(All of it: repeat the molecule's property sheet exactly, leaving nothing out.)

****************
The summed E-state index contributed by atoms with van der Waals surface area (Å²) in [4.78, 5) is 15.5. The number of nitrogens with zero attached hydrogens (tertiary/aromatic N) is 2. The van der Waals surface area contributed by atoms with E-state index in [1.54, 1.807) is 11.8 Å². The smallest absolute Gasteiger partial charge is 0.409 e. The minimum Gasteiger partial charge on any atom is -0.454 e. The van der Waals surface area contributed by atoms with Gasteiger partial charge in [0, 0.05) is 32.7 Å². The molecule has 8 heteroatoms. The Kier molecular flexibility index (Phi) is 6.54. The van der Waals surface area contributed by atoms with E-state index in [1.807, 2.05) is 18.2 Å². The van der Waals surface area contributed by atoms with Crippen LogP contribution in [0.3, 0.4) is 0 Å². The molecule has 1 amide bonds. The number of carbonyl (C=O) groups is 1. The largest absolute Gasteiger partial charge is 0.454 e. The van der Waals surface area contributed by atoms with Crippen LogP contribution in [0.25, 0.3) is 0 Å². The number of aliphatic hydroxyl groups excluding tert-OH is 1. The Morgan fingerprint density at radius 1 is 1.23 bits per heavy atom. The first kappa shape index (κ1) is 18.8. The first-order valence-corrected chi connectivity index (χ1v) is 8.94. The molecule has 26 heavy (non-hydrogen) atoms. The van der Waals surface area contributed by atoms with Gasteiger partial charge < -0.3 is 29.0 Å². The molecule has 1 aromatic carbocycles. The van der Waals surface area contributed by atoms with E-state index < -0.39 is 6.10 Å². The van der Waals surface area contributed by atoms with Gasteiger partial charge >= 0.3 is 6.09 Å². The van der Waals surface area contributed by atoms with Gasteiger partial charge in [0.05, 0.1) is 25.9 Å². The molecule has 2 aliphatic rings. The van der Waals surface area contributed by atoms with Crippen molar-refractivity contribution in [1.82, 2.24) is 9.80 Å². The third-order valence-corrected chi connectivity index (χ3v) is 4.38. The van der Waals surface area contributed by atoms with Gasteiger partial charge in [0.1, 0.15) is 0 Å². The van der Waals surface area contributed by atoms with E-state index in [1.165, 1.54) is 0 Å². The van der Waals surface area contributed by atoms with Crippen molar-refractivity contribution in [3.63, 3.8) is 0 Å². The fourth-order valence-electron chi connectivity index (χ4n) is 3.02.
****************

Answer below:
The summed E-state index contributed by atoms with van der Waals surface area (Å²) in [4.78, 5) is 15.5. The number of nitrogens with zero attached hydrogens (tertiary/aromatic N) is 2. The van der Waals surface area contributed by atoms with E-state index in [1.54, 1.807) is 11.8 Å². The smallest absolute Gasteiger partial charge is 0.409 e. The minimum Gasteiger partial charge on any atom is -0.454 e. The van der Waals surface area contributed by atoms with Gasteiger partial charge in [0, 0.05) is 32.7 Å². The molecule has 8 heteroatoms. The Kier molecular flexibility index (Phi) is 6.54. The van der Waals surface area contributed by atoms with E-state index in [1.807, 2.05) is 18.2 Å². The van der Waals surface area contributed by atoms with Crippen LogP contribution in [0.3, 0.4) is 0 Å². The molecule has 1 amide bonds. The number of carbonyl (C=O) groups is 1. The largest absolute Gasteiger partial charge is 0.454 e. The van der Waals surface area contributed by atoms with Crippen LogP contribution in [0.25, 0.3) is 0 Å². The number of aliphatic hydroxyl groups excluding tert-OH is 1. The Morgan fingerprint density at radius 1 is 1.23 bits per heavy atom. The first kappa shape index (κ1) is 18.8. The first-order valence-corrected chi connectivity index (χ1v) is 8.94. The molecule has 26 heavy (non-hydrogen) atoms. The van der Waals surface area contributed by atoms with Gasteiger partial charge < -0.3 is 29.0 Å². The molecule has 1 aromatic carbocycles. The van der Waals surface area contributed by atoms with E-state index < -0.39 is 6.10 Å². The van der Waals surface area contributed by atoms with Gasteiger partial charge >= 0.3 is 6.09 Å². The van der Waals surface area contributed by atoms with Gasteiger partial charge in [0.05, 0.1) is 25.9 Å². The molecule has 2 aliphatic rings. The van der Waals surface area contributed by atoms with Crippen molar-refractivity contribution in [1.82, 2.24) is 9.80 Å². The third-order valence-corrected chi connectivity index (χ3v) is 4.38. The van der Waals surface area contributed by atoms with Gasteiger partial charge in [0.1, 0.15) is 0 Å². The van der Waals surface area contributed by atoms with E-state index in [1.165, 1.54) is 0 Å². The van der Waals surface area contributed by atoms with Crippen molar-refractivity contribution in [3.63, 3.8) is 0 Å². The fourth-order valence-electron chi connectivity index (χ4n) is 3.02.